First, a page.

Inflation spiked in the US last month – is this the shape of things to come?

Prices in the US rose much more dramatically than expected in July. Can we expect more of the same, and what does that mean for your money? John Stepek explains.

Shoppers queuing outside a shop in the US © Getty images
Prices in the US rose in July
(Image credit: © Getty images)

Earlier this week, we learned that US inflation rose much more dramatically than expected in July.

Core inflation (the consumer price index – CPI – but with all the volatile stuff like food and energy prices taken out) jumped by the most in nearly 30 years.

In context, the actual figure isn’t particularly dramatic. Core CPI was up 1.6% year on year, hardly hyperinflation.

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But is this the shape of things to come? And what would that mean for investors?

Something strange is happening in the US bond market

The yield on ten-year US government bonds (Treasuries) has remained pretty stable over the past few months, up until this week at least (and even then it’s only hit an eight-week high).

However, inflation expectations have picked up sharply during the same period. This, as Albert Edwards of French bank Societe Generale points out, “is most unusual”.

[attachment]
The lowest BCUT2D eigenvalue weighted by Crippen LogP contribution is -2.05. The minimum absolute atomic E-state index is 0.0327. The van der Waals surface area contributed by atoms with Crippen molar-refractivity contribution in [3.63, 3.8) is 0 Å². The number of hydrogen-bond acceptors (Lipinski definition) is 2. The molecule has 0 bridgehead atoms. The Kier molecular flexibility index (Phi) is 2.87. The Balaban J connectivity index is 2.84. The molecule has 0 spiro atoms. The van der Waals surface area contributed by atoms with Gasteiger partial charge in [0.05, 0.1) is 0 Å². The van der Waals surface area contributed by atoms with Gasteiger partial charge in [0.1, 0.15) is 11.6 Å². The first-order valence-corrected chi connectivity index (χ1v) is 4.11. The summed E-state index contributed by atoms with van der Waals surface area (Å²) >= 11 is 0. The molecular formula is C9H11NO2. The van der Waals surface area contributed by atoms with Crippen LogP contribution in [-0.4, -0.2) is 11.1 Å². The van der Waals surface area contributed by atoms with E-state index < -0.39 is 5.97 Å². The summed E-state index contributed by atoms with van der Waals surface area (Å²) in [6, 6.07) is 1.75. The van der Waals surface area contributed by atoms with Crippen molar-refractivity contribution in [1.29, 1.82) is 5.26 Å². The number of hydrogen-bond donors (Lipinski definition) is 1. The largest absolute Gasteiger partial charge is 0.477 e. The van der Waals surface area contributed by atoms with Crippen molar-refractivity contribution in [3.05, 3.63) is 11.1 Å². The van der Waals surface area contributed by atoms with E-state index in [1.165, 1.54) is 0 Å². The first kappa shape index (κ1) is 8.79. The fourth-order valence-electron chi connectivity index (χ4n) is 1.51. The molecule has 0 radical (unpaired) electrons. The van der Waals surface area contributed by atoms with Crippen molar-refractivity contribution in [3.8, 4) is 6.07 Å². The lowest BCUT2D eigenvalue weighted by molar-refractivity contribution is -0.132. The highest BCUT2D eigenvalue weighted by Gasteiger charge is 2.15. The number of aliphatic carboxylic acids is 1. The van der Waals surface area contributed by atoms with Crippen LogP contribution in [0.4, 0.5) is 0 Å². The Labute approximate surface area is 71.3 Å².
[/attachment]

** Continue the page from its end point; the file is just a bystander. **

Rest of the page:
Why’s it unusual? Like most bonds, a ten-year US government bond – an IOU from Uncle Sam – pays a fixed amount of interest. If inflation goes up, that fixed payment becomes less desirable. As a result, the price you are willing to pay for said bond should go down, and the yield should go up.

(The yield on a bond is simply the interest payment on the bond, expressed as a percentage of its price. Think of the price and the yield as opposite ends of a seesaw).

To put the same thing slightly differently: let’s say that at the coronavirus low in March, you expected inflation to come in at less than 1% a year. But since then, you have seen all the money printing by central banks and governments. You now expect to see future inflation at closer to 2%.

Given that change in expectation, should you be willing to pay pretty much exactly the same price for the ten-year US Treasury as you were back in March? If you were willing to accept a yield of around about 0.6% in March, should you be perfectly happy to accept 0.7% today?

No, absolutely not. You should want a significantly higher yield, which means you should be willing to pay a lot less for the bond – because you expect inflation to be a lot higher and so to erode the value of your investment.

The result of all this is that real yields (in other words, the yield you get after taking inflation into account) have fallen in the last few months. This, in turn, has helped precious metals in particular.

So who’s right? The bond market? Or inflation expectations?

Edwards is still not convinced that we’re going to see higher inflation. He reckons that the upwards jump in inflation in July is partly because a slide in rental costs hasn’t yet fed into the data.

And he may well be right – measuring anything officially at the moment is a lot trickier than normal given both the lockdown and the rates of change.

Investors are pricing in financial repression

That said, it’s little wonder that households are starting to expect higher inflation, because Covid-19 has in effect imposed higher prices on most of us through its impact on our lifestyles. As a piece on Bloomberg by Shuli Ren yesterday pointed out, inflation may well be “a lot higher than you think”.